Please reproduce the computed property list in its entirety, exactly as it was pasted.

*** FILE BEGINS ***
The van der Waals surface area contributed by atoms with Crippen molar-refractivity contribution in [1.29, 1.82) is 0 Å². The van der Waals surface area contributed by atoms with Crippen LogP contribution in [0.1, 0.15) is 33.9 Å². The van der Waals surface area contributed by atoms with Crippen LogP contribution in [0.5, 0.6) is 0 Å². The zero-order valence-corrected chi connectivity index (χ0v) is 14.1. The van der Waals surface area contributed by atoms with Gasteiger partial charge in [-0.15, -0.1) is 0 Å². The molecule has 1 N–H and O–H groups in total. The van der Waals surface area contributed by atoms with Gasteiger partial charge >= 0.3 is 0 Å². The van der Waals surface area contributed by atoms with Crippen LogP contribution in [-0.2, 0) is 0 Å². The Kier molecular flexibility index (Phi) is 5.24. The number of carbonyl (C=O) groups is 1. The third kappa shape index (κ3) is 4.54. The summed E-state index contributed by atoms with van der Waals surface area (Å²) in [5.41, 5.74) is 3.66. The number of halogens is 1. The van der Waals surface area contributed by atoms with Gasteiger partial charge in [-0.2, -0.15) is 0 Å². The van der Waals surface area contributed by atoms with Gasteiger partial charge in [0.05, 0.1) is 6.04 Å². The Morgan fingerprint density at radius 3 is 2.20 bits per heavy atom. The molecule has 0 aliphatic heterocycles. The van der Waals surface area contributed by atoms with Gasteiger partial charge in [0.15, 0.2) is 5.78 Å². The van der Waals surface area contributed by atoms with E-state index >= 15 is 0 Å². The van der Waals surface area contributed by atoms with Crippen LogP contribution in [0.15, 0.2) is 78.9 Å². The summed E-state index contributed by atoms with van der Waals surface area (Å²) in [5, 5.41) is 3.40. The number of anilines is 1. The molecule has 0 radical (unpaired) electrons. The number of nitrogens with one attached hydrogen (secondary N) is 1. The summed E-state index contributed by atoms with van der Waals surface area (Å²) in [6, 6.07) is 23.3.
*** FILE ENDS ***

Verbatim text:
The van der Waals surface area contributed by atoms with Crippen molar-refractivity contribution in [1.29, 1.82) is 0 Å². The van der Waals surface area contributed by atoms with Crippen LogP contribution in [0.1, 0.15) is 33.9 Å². The van der Waals surface area contributed by atoms with Crippen LogP contribution in [0.5, 0.6) is 0 Å². The zero-order valence-corrected chi connectivity index (χ0v) is 14.1. The van der Waals surface area contributed by atoms with Gasteiger partial charge in [-0.15, -0.1) is 0 Å². The molecule has 1 N–H and O–H groups in total. The van der Waals surface area contributed by atoms with Gasteiger partial charge >= 0.3 is 0 Å². The van der Waals surface area contributed by atoms with Crippen LogP contribution in [-0.2, 0) is 0 Å². The Kier molecular flexibility index (Phi) is 5.24. The number of carbonyl (C=O) groups is 1. The third kappa shape index (κ3) is 4.54. The summed E-state index contributed by atoms with van der Waals surface area (Å²) in [5.41, 5.74) is 3.66. The number of halogens is 1. The van der Waals surface area contributed by atoms with Gasteiger partial charge in [-0.2, -0.15) is 0 Å². The van der Waals surface area contributed by atoms with Gasteiger partial charge in [0.05, 0.1) is 6.04 Å². The Morgan fingerprint density at radius 3 is 2.20 bits per heavy atom. The molecule has 0 aliphatic heterocycles. The van der Waals surface area contributed by atoms with Gasteiger partial charge in [0.15, 0.2) is 5.78 Å². The van der Waals surface area contributed by atoms with E-state index >= 15 is 0 Å². The van der Waals surface area contributed by atoms with Crippen LogP contribution in [0.15, 0.2) is 78.9 Å². The summed E-state index contributed by atoms with van der Waals surface area (Å²) in [5, 5.41) is 3.40. The number of anilines is 1. The molecule has 0 radical (unpaired) electrons. The number of nitrogens with one attached hydrogen (secondary N) is 1. The summed E-state index contributed by atoms with van der Waals surface area (Å²) in [6, 6.07) is 23.3.